30. 30. Creating Quality Processes Stage 2 • QA group continued to write tests. • QA group responsible for running tests • New Fixture requests were handed over to development team at start of sprint But... • QA group still needed needed system programmers knowledge to keep tests working • Hard to specify upfront all fixtures required • Programmers hated writing fixtures
  31. 31. Creating Quality Processes Stage 3 • Testers joined in development teams. • Testers responsibility to write tests • Dev teams responsibility to get tests running • Dev team given a test box to run tests on • Weekly QA meeting for testers to share changes and ideas
  32. 32. Creating Quality Processes Stage 3 Highly successful!! After initial teething in sprint (3 weeks) everyone was positive about the change
  33. 33. What Happened During Stage 3? • DBA sped up tests • We reduced the number of GUI functionality tests required because of good unit test coverage • Many manual testing issues were resolved • Finally testing and development occurred at the same pace • Programmers embraced writing tests as part of their job to maintain quality
  34. 34. Change in Testers Role • More about ensuring good specifications to prevent bugs • More testing time spent on exploratory testing • Better relationships with programmers • Less dull work • More influence on how the system is written to make testing easier
  35. 35. Our System Test Toolbox
  36. 36. Our System Test Toolbox • Ask User fixture • Business time • Staged Deployment • Separate Functionality, Gui Functionality, Gui Layout, Load, Full System, Sanity and Full system tests • Close communication between testers and programmers to find optimal test strategies
  37. 37. Ask User
  38. 38. Ask User • Mix and match human and automated processes • Allows tests to be written and run before all automation is ironed out – Example: Gui testing will eventually be automated with Selenium • User created objects can be referred to in Fitnesse tests • Simple idea but really practical!
  39. 39. Business Time • Changes the current time in the system • Allows testing of scenarios that take a long time • Only in testing mode • Low risk, as if forgotten system still works correctly in production environment
  40. 40. Staged Deployment • Think Beta testing • Test throughly, then do a partial release to – Only some customers, or – For a small proportion of the daily impressions, or – Run old and new system side by side • Gives a more accurate test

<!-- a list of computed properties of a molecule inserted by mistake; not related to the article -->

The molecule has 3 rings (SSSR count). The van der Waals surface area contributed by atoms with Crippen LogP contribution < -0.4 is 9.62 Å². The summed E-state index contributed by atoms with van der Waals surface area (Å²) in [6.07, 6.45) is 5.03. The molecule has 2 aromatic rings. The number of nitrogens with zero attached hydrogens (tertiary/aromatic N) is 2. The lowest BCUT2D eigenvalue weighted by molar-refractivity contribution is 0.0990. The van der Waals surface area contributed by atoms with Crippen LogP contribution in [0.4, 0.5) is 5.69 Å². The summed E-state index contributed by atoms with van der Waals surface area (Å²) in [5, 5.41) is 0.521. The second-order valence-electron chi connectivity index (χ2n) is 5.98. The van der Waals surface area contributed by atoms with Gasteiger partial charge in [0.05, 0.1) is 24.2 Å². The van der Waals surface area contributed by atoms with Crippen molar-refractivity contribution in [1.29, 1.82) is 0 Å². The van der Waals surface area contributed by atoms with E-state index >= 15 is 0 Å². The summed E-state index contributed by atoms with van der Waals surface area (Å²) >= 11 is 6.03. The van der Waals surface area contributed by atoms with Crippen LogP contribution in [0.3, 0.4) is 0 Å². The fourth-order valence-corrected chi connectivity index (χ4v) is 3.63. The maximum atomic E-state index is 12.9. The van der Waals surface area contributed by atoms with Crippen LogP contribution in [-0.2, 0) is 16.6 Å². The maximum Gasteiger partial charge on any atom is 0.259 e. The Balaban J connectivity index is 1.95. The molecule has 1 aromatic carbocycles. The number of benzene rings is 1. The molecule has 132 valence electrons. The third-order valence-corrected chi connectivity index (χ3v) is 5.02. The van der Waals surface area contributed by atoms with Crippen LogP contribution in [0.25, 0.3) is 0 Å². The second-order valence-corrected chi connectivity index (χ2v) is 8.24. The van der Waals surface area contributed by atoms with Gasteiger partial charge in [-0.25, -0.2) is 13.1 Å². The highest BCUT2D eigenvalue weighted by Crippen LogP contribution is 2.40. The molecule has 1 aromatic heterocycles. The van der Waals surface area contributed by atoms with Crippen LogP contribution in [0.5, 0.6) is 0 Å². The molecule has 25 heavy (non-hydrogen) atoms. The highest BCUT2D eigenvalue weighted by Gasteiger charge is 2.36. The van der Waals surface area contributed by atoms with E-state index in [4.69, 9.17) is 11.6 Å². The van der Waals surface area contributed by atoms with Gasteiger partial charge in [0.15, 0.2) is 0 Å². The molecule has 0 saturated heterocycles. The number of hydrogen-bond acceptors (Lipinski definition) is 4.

41. 41. Types of testing Unit – Programmers tests. Pinpoint bugs quickly. Functionality – Pure, automatic testing of the whole system. All processes triggered Gui Functionality – Test functionality of Gui page at a time. All other objects required are generated as for functionality testing
  42. 42. Types of Testing Gui Layout – Pure gui test of layout, updating. Load – Use real database, or extra large database Full System – Main functionality,with processes on timers, as in production Sanity Check – Final check performed before a each release
  43. 43. Success Factors
  44. 44. Outcomes • Automated testing of the system takes one hour, plus some quick manual tests • Programmers attitude has changed from expecting outsiders to validate the system, to sharing responsibility for this task • System more easy to test, deploy, monitor and manage • A self-running QA process which is continually improved by development teams
  45. 45. Success Factors • Realistic time frame (12 months) • Treated building automated testing system as a project of it’s own • Influence over design of system to be tested • Started with high ROI, hard to manual test, functionality • Get tests working, then perfect • Gently challenged company culture
  46. 46. Future Improvements? • Automate GUI functionality tests with Selenium • Start sprints with a Specification Workshop • Improve Load tests - run them on a cloud • Move system knowledge from Fitnesse, back into the system • Make tests more user orientated
  47. 47. To learn more read Bridging the Communications Gap by Gojko Adzic
  48. 48. References • Fitnesse • Bridging the Communications Gap by Gojko Adzic • Test Driven Development is Design - The Last Word on TDD, Hansel Minutes Podcast starring Scott Bellware and Scott Hanselman • Hints and Tips [for writing acceptance tests] by David Peterson